All states that allow same-sex marriage also allow the joint adoption of children by people of the same sex, with the exceptions of Jalisco, Nayarit and Quintana Roo in Mexico. In addition, Andorra and Israel as well as several subnational jurisdictions which do not recognize same-sex marriage nonetheless permit joint adoption by unmarried same-sex couples: Querétaro and Veracruz in Mexico as well as Northern Ireland and Jersey in the United Kingdom. Some additional states allow stepchild adoption by those who are in a same-sex relationship but are unmarried: Croatia, Estonia, Italy (on a case-by-case basis), Slovenia and Switzerland.
Many Americans felt that the Hawaii court decision represented a serious threat to social stability, and in 1996 the U.S. Congress enacted the Defense of Marriage Act (DOMA). This legislation declared that same-sex marriages would not be recognized for federal purposes, such as the award of Social Security benefits normally afforded to a surviving spouse or employment-based benefits for the partners of federal employees. The act also restated existing law by providing that no U.S. state or territory was required to recognize marriages from elsewhere when it had strong policies to the contrary. Within a decade of the federal act’s passage, almost all the states had enacted laws or constitutional amendments declaring variously that marriage was legally defined as a heterosexual institution, that same-sex marriages from other states would not be recognized, or that same-sex marriage was contrary to the public policies of the state.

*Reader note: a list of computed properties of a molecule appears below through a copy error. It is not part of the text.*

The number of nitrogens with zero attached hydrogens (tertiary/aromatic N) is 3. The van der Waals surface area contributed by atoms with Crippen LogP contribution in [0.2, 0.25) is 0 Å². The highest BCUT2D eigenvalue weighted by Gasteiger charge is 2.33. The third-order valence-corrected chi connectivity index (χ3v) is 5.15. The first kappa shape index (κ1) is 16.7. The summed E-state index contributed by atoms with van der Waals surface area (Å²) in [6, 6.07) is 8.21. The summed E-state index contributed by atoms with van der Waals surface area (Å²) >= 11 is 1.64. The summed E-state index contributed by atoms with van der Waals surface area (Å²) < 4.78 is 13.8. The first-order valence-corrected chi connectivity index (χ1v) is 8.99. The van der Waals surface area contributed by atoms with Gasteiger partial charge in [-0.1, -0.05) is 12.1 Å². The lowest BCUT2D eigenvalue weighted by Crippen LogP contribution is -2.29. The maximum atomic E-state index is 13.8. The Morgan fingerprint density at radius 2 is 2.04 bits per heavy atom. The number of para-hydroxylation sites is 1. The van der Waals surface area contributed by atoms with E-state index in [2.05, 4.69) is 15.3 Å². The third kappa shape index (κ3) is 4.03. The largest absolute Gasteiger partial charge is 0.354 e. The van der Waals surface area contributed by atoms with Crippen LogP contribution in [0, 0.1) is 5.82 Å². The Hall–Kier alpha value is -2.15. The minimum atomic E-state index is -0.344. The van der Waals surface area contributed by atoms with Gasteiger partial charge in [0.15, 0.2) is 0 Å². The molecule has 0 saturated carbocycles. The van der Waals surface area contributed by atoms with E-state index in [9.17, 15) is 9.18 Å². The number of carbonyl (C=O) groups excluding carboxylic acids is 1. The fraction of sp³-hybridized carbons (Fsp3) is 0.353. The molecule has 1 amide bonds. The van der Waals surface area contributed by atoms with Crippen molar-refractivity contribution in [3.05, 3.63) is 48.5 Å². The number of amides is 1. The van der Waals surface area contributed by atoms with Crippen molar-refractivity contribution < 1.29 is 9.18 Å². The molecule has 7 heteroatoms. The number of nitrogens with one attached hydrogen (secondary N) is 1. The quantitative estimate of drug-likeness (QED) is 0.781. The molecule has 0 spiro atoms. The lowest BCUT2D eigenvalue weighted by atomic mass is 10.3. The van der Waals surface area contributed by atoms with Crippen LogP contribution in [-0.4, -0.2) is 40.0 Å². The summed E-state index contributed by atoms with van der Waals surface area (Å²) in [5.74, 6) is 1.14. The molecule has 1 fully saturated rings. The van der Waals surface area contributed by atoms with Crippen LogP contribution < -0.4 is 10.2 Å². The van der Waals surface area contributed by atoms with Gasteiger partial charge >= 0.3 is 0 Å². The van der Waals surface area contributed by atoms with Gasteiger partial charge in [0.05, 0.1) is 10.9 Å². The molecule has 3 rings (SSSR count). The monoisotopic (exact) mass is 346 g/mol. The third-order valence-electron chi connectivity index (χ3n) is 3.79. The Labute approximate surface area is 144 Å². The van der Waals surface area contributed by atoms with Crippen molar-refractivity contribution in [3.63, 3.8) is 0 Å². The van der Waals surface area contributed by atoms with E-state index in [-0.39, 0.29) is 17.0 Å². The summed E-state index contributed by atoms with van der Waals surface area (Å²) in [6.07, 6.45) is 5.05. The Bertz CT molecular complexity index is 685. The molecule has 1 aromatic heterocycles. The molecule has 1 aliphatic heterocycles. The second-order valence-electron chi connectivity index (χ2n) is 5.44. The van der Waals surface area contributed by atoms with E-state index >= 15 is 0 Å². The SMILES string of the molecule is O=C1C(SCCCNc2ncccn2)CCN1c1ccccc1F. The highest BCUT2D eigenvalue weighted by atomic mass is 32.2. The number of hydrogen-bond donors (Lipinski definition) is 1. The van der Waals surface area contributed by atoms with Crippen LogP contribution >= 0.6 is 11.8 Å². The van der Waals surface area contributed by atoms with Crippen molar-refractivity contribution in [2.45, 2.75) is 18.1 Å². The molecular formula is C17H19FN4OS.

J. Matt Barber, Associate Dean for Online Programs at Liberty University School of Law, stated that "Every individual engaged in the homosexual lifestyle, who has adopted a homosexual identity, they know, intuitively, that what they're doing is immoral, unnatural, and self-destructive, yet they thirst for that affirmation." A 2003 set of guidelines signed by Pope John Paul II stated: "There are absolutely no grounds for considering homosexual unions to be in any way similar or even remotely analogous to God's plan for marriage and family... Marriage is holy, while homosexual acts go against the natural moral law."  Former Arkansas governor and Republican presidential candidate Mike Huckabee stated in Oct. 2014 that gay marriage is "inconsistent with nature and nature’s law."